It’s tough for an erstwhile Iron Man to work on creating their personal AI assistant on the weekends. Like any other time-pressured inventor without a PhD in computer science and linguistics, I decided to use a library for speech recognition and synthesis. Fortunately, Python offers several choices. Unfortunately, many of simply them don’t work any more. I will discuss the ones that are still functional and can be used with Python 2.7 and Python 3 (up to Python 3.5 at the time of writing).
Jarvis’s Mouth: Text-to-Speech
We’ve all heard of Google’s AI initiatives (maybe Larry Page aspires to Tony Stark status?), so it should come as little surprise that they offer a RESTful way to do voice recognition and speech synthesis. The Python library that nicely wraps their text-to-speech API is gTTS.
gTTS takes advantage of Google Translate’s voice capability and downloads its response to a parameterized GET request into an mp3 file (or in-memory file). However, you would need one of the pygame, pyglet + AVBin, or VLC Player python libraries to play that mp3. This is additional complexity and dependency bloat. Additionally, you need an API key to use Google Translate (no longer free because of the “substantial economic burden caused by unintended abuse”).
I also found pyttsx, which is a great offline option. JPercent has updated it for Python 3. Install JPercent’s version by downloading the repository and pip install from that local folder; otherwise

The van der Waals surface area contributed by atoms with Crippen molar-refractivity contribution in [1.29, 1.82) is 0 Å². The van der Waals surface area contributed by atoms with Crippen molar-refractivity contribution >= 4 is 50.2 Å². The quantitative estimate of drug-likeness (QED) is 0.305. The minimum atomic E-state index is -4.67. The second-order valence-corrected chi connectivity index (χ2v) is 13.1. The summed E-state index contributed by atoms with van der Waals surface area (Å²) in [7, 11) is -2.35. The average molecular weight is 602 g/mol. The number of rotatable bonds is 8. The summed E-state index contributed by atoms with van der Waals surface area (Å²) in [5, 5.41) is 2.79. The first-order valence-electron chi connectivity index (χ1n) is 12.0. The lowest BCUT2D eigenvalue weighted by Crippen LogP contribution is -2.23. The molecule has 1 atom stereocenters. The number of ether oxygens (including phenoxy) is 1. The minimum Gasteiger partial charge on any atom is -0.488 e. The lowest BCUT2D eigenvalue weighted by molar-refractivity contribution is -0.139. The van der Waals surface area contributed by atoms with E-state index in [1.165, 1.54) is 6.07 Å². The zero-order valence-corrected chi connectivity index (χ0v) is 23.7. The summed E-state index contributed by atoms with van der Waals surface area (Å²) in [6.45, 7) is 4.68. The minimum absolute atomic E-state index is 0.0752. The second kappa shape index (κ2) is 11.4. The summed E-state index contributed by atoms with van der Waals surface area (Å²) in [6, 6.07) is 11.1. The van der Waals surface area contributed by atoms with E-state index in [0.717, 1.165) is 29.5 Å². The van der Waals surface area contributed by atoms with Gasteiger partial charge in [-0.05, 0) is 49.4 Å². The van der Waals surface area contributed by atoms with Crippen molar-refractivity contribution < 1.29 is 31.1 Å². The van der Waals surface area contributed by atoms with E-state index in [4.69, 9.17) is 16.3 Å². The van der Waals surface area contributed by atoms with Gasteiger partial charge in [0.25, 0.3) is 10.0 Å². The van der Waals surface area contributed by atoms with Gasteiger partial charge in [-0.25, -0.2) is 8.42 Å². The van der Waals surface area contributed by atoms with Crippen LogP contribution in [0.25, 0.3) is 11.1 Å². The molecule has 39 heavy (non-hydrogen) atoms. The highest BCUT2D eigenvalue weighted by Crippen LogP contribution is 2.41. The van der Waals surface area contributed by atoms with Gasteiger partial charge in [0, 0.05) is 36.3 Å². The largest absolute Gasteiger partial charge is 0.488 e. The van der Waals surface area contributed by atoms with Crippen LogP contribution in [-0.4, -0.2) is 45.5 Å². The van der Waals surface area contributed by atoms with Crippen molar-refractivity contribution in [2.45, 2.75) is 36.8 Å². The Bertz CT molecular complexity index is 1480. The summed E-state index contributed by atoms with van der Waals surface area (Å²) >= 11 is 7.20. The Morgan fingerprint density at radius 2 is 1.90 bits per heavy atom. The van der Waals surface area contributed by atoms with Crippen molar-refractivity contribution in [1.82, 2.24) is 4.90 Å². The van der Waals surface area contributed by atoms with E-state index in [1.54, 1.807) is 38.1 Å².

pip install pyttsx directly. For Windows, you need to install PyWin32 and make sure you have the Microsoft Speech API installed. If you’re using virtualenv, you must copy the win32 folders and the files with win32 in its name from your python install directory’s
Lib/site-packages to your virtual env’s
Lib/site-packages. Additionally, pyttsx has difficulty detecting the installed libraries on Windows 10 and must be manually initialized to use ‘sapi5’.
Jarvis’s Ears: Speech Recognition
SpeechRecognition is a wonderful, up to date library that offers to use CMU’s open source Sphinx project, Google services, or Wit.ai to convert audio input into text. If you intend to recognize microphone input, you’ll also need PyAudio. Sphinx is enormously powerful, but SpeechRecognition includes a wheel package for a simple language definition and handles all of the complexity for us. While Google speech recognition is a paid service, Wit.ai is free as of last January, when they were acquired by Facebook. I found Google’s offering to be of the highest quality, and you have 50 calls/day free with your developer API key. Sphinx’s voice recognition was by far the poorest and often garbled words, though still tended to produce useful recognized words in the middle and end of the phrase.
Jarvis’s Brain: The Code
I ultimately opted to use pyttsx and SpeechRecognition/Sphinx because they are offline and free, with great open source licenses. Whichever route you may choose, you can now assemble these libraries to create your own Frankensteinien AI assistant:
The code itself is straightforward, as anyone would hope after spending a couple of hours researching this on a weekend (and getting it to work on Windows, no less). Try it out!